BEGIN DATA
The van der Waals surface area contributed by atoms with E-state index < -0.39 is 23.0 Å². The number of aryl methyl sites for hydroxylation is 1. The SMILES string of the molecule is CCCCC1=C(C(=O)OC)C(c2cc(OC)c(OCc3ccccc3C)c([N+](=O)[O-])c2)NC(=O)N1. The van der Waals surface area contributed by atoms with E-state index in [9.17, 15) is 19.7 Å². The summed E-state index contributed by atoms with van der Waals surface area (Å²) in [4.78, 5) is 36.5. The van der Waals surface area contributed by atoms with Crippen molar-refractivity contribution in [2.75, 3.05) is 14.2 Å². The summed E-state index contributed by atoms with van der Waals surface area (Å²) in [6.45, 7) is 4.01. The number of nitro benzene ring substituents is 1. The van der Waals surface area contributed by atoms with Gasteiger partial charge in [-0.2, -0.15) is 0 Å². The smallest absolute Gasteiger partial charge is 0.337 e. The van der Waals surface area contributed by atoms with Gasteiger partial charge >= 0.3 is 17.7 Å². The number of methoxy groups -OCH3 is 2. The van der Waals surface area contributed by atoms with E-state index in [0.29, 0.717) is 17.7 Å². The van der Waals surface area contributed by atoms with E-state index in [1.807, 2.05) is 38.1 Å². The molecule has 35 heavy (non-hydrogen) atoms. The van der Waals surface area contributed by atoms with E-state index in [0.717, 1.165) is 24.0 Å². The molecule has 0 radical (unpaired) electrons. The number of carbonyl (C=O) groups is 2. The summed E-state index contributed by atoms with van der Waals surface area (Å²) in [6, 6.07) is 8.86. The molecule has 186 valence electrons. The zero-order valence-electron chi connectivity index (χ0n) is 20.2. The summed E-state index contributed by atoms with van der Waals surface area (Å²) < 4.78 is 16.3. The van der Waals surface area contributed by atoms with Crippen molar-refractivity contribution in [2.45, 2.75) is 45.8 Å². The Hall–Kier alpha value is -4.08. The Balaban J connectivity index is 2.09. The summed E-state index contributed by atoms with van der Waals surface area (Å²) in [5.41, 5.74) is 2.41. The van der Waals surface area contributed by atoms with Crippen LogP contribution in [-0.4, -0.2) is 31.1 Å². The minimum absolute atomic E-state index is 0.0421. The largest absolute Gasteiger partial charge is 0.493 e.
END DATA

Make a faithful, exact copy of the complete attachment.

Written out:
The van der Waals surface area contributed by atoms with E-state index < -0.39 is 23.0 Å². The number of aryl methyl sites for hydroxylation is 1. The SMILES string of the molecule is CCCCC1=C(C(=O)OC)C(c2cc(OC)c(OCc3ccccc3C)c([N+](=O)[O-])c2)NC(=O)N1. The van der Waals surface area contributed by atoms with E-state index in [9.17, 15) is 19.7 Å². The summed E-state index contributed by atoms with van der Waals surface area (Å²) in [4.78, 5) is 36.5. The van der Waals surface area contributed by atoms with Crippen molar-refractivity contribution in [2.75, 3.05) is 14.2 Å². The summed E-state index contributed by atoms with van der Waals surface area (Å²) in [6.45, 7) is 4.01. The number of nitro benzene ring substituents is 1. The van der Waals surface area contributed by atoms with Gasteiger partial charge in [-0.2, -0.15) is 0 Å². The smallest absolute Gasteiger partial charge is 0.337 e. The van der Waals surface area contributed by atoms with Gasteiger partial charge >= 0.3 is 17.7 Å². The number of methoxy groups -OCH3 is 2. The van der Waals surface area contributed by atoms with E-state index in [0.29, 0.717) is 17.7 Å². The van der Waals surface area contributed by atoms with E-state index in [1.807, 2.05) is 38.1 Å². The molecule has 35 heavy (non-hydrogen) atoms. The van der Waals surface area contributed by atoms with E-state index in [0.717, 1.165) is 24.0 Å². The molecule has 0 radical (unpaired) electrons. The number of carbonyl (C=O) groups is 2. The summed E-state index contributed by atoms with van der Waals surface area (Å²) in [6, 6.07) is 8.86. The molecule has 186 valence electrons. The zero-order valence-electron chi connectivity index (χ0n) is 20.2. The summed E-state index contributed by atoms with van der Waals surface area (Å²) < 4.78 is 16.3. The van der Waals surface area contributed by atoms with Crippen molar-refractivity contribution in [2.45, 2.75) is 45.8 Å². The Hall–Kier alpha value is -4.08. The Balaban J connectivity index is 2.09. The summed E-state index contributed by atoms with van der Waals surface area (Å²) in [5.41, 5.74) is 2.41. The van der Waals surface area contributed by atoms with Crippen LogP contribution in [-0.4, -0.2) is 31.1 Å². The minimum absolute atomic E-state index is 0.0421. The largest absolute Gasteiger partial charge is 0.493 e.